U.S. markets and stock ETFs retreated Thursday on growing fears that the coronavirus outbreak could be more contagious than previously believed.
On Thursday, the Invesco QQQ Trust (NASDAQ: QQQ) decreased 0.9%, SPDR Dow Jones Industrial Average ETF (NYSEArca: DIA) fell 0.4% and SPDR S&P 500 ETF (NYSEArca: SPY) dropped 0.4%.
The broad markets declined sharply in early morning trading and remained depressed throughout Thursday after a Global Times report revealed a central Beijing hospital had showed 36 new cases, fueling fears of a spreading contagion in China’s capital, Reuters reports.
“The story suggests that the virus has spread to medical workers and people who help clean hospitals, so the markets are shook up by that,” Keith Bliss, senior vice-president at Cuttone & Co, told Reuters.
Concerns over the novel coronavirus COVID-19 were already rising after Japan reported two new deaths and South Korea also announced a rise in new viral infections. Research also indicated that the virus was spreading faster than previously anticipated.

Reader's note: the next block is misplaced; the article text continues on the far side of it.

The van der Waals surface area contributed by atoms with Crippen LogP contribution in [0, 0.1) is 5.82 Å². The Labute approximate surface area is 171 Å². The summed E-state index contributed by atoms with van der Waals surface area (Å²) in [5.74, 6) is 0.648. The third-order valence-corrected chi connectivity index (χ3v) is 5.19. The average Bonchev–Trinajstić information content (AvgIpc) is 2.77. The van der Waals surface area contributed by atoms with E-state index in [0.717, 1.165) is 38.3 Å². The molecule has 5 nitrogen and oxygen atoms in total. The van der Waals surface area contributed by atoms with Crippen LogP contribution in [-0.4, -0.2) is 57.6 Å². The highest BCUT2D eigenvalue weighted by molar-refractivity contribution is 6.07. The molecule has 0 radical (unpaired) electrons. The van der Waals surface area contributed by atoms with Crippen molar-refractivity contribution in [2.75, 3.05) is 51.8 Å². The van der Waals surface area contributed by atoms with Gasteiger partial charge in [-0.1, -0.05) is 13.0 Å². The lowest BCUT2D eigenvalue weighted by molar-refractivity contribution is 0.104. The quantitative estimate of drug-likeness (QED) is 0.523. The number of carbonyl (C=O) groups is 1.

“The market got well ahead of itself. The coronavirus thing is not over by any stretch,” Ken Polcari, senior market strategist at SlateStone Wealth LLC, told Reuters.
U.S. equities have been rallying to new record highs after a string of positive news, including China’s new stimulus measures to support a weakening economy, better-than-expected fourth quarter earnings and hopes that the coronavirus’ impact on the global economy would be short lived. However, people are beginning to take a second look.
“People are saying, ‘Wait a minute, is China going to get back to business as quickly as we thought?’” David Lafferty, chief market strategist at Natixis Investment Managers, told the Wall Street Journal.
More market observers are beginning to temper 2020 expectations by the potential economic drag by the coronavirus outbreak. For example, Procter & Gamble warned that the outbreak will have a material impact on sales and earnings for the quarter due to reduced store traffic in China and disruptions to the supply chain. The P&G announcement followed a similar statement from Apple earlier this week.
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